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Tuesday, October 4, 2016

Ri Sol-ju, wife of North Korean Supreme Leader Kim Jong-un

North Korea's Korean Central News Agency/AP

The first lady: Called "the Kate Middleton of North Korea" by the Global Post, Ri Sol-ju was only last year "outed" as the supreme leader's wife, having previously stood, unidentified, in photos with him.

Little is known about her in general other than that she's around 30 and comes from a well-to-do North Korean family.
However, the rumor mill has been churning out stories that she may have shot a homemade porn film, and that she once led a promiscuous lifestyle. Unproven reports claim that her husband ordered nine musicians who were supposedly perpetuating these rumors executed, says NBC World News.

There were also rumors that Kim Jong-un had his wife killed following accusations of his uncle's treason, until photos of her were published at later dates, quashing these speculations.

Her husband: Kim Jong-un took over the role of Supreme Leader when the country was already in trouble, with skyrocketing poverty and starvation rates. Still, the supreme leader himself lives a "seven-star party lifestyle."

Since taking power, he has replaced more than 40% of the nation's military leaders and other officials who served under his father in order to, according to analysts, show that he is a secure enough leader that he can shed his closest support, the Wall Street Journal reports.

Jeannette Kagame, wife of Rwandan President Paul Kagame

Eduardo Munoz/Reuters
The first lady: Jeannette Kagame returned to her native Rwanda after the genocide of 1994 and has since championed issues related to women's rights and children.

Her work as first lady has focused on ending the HIV/AIDS epidemic and improving the lives of its victims. Thanks to the collective efforts of Kagame and global leaders, new HIV infections have been cut in half and testing among young women has increased sixfold in the last decade.

Her husband: President Kagame is credited with leading Rwanda's remarkable recovery from war and genocide, reducing corruption, expanding women's rights, and jump-starting the economy; but his government has made these gains through tight restrictions on freedom of expression and association. In the most recent general election, authorities barred most opposing political parties from registering to vote, closed many independent newspapers, and were accused of killing journalists and exiled officials — efforts that helped Kagame garner a suspicious 93% of the vote.

Asma al-Assad, wife of Syrian President Bashar al-Assad

Hassene Dridi/AP
The first lady: British beauty Asma al-Assad has stood by President Assad as his fortune rocketed past $1 billion and a civil war rages on in Syria.

The Assads met in London, where she worked as an investment banker at J.P. Morgan and Assad was studying to be an eye surgeon. They married shortly after he assumed the presidency from his dictator-father in 2000, and have since gained recognition for projecting a secular, "modern image." 
The mother of three has become controversial, however, for extravagant shopping sprees, disingenuous photos of her charitable work on the president's official Instagram account, and overly-praiseworthy profile in Vogue.

Her husband: Western governments have accused Assad's administration of imprisoning dissidents, censoring the media and Internet, and using chemical weapons against its people — which prompted President Obama to seek congressional approval for military action earlier this year. More than 126,000 civilians have died since the civil war began in 2011.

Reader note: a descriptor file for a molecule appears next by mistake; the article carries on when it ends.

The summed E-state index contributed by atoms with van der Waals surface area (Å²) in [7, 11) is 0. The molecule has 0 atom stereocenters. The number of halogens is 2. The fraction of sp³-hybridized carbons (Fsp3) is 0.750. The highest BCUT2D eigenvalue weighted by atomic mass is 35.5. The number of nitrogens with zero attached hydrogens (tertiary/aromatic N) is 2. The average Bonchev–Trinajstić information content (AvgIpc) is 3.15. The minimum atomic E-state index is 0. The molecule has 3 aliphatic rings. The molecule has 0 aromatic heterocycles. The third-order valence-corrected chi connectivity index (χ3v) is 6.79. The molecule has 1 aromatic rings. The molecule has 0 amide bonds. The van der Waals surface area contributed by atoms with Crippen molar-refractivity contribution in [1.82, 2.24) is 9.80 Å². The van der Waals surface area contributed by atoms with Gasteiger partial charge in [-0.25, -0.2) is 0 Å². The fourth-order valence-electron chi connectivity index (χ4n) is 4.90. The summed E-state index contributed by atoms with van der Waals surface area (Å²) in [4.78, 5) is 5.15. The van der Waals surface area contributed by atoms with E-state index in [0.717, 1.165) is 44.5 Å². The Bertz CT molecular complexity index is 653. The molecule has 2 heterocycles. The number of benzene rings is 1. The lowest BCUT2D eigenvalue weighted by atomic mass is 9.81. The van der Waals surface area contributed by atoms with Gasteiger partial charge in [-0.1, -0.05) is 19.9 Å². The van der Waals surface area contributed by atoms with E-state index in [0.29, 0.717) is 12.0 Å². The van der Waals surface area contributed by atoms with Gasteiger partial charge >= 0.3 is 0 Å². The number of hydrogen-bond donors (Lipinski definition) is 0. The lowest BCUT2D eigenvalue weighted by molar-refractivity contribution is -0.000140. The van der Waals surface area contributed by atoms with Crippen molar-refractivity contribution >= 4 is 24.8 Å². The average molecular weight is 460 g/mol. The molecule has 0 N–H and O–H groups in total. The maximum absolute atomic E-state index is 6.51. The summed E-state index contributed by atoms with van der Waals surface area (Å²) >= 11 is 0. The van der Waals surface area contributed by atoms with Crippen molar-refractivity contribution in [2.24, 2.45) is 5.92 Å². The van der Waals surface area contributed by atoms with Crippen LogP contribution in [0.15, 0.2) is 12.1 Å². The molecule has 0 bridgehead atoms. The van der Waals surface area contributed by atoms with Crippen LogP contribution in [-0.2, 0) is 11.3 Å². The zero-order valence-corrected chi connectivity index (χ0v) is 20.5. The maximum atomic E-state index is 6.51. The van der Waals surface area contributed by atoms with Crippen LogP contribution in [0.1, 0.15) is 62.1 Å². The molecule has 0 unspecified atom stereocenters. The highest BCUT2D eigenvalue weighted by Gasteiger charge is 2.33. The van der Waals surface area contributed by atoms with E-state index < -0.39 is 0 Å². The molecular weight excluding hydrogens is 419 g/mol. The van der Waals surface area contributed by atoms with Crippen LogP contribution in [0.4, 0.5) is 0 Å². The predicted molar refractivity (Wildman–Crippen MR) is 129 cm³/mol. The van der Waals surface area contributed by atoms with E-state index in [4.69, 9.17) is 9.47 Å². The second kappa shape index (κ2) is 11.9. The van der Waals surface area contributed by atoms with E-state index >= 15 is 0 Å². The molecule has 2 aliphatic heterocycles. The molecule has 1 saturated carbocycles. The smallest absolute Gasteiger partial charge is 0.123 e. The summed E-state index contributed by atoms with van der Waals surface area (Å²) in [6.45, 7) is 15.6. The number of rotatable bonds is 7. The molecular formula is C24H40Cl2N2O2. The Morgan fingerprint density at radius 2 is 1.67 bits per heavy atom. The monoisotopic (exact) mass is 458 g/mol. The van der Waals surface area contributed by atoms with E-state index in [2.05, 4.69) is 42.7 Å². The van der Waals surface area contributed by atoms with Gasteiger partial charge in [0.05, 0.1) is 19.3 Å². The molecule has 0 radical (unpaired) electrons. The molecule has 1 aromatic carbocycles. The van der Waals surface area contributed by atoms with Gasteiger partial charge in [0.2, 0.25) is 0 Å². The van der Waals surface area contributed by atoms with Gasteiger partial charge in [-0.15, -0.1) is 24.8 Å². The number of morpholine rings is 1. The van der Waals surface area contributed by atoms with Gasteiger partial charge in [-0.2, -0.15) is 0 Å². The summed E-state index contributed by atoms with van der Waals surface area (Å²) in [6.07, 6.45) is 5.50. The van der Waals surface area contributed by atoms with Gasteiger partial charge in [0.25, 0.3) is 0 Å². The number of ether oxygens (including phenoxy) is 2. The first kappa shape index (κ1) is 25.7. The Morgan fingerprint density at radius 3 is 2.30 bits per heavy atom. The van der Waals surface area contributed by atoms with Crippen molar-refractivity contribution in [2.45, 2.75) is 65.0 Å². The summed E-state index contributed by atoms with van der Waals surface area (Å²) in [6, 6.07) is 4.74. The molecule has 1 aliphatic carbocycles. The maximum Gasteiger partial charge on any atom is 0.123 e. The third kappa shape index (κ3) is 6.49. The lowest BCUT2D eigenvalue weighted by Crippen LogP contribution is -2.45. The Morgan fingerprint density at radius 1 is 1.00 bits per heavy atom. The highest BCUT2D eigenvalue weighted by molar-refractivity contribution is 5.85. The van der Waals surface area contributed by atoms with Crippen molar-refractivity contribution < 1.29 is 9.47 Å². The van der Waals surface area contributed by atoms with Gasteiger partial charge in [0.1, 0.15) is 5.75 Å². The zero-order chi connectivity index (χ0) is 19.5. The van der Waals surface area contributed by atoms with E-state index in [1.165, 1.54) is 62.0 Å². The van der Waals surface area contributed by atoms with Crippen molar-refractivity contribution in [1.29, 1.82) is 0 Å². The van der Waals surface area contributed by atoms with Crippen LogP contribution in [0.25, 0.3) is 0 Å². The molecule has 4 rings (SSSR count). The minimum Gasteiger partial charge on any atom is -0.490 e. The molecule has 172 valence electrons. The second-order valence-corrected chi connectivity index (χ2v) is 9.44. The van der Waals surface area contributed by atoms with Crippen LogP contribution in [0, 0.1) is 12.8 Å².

Grace Mugabe, wife of Zimbabwean President Robert Mugabe

Tsvangirayi Mukwazhi/AP

The first lady: Grace Mugabe, 41 years his junior, was President Mugabe's secretary when they began having an affair in the '80s. Two of their three children were born while the president was still married to his late wife, and the lovers tied the knot in an extravagant Catholic mass a few years after she died.

Reports of the first lady's lavish lifestyle and international shopping sprees have prompted the president's opponents to call her "Disgrace." She prefers the moniker "mother of the nation."
In a 2008 WikiLeaks cable, a former U.S. ambassador to Zimbabwe accused Mugabe of reaping tremendous benefits from corruption and violence-plagued diamond fields in the eastern part of the country. She filed a $15 million suit against an independent newspaper that cited the cable.

Her husband: President Robert Mugabe has ruled Zimbabwe since the end of white domination in 1980 and retains an iron grip on the country’s feared security apparatus. He has been accused of vote rigging and setting up "torture camps" where opposition activists are beaten and intimidated into silence.

Kim Jong-un and Ri Sol-ju, North KoreaKim Jong-un's wife, Ri Sol-ju, is known as the "Kate Middleton of North Korea."REUTERS/KCNA

Behind every great man is a great woman, as they say. But who stands behind the world's dictators? In good times and in bad, the ladies of the Dictators' Wives Club sure put up with a lot: corruption, political uprisings, and often other wives.

Some, like Rwandan First Lady Jeannette Kagame, use their position to advocate for important charitable causes in their nations.
Others, like the president of Syria's wife, Asma al-Assad, are pros at looking the other way and smiling for official Instagram photos.
For this list, we defined a dictator as a near-absolute ruler known for human rights abuses, restrictions on freedom of the press, and oppression of opposition.


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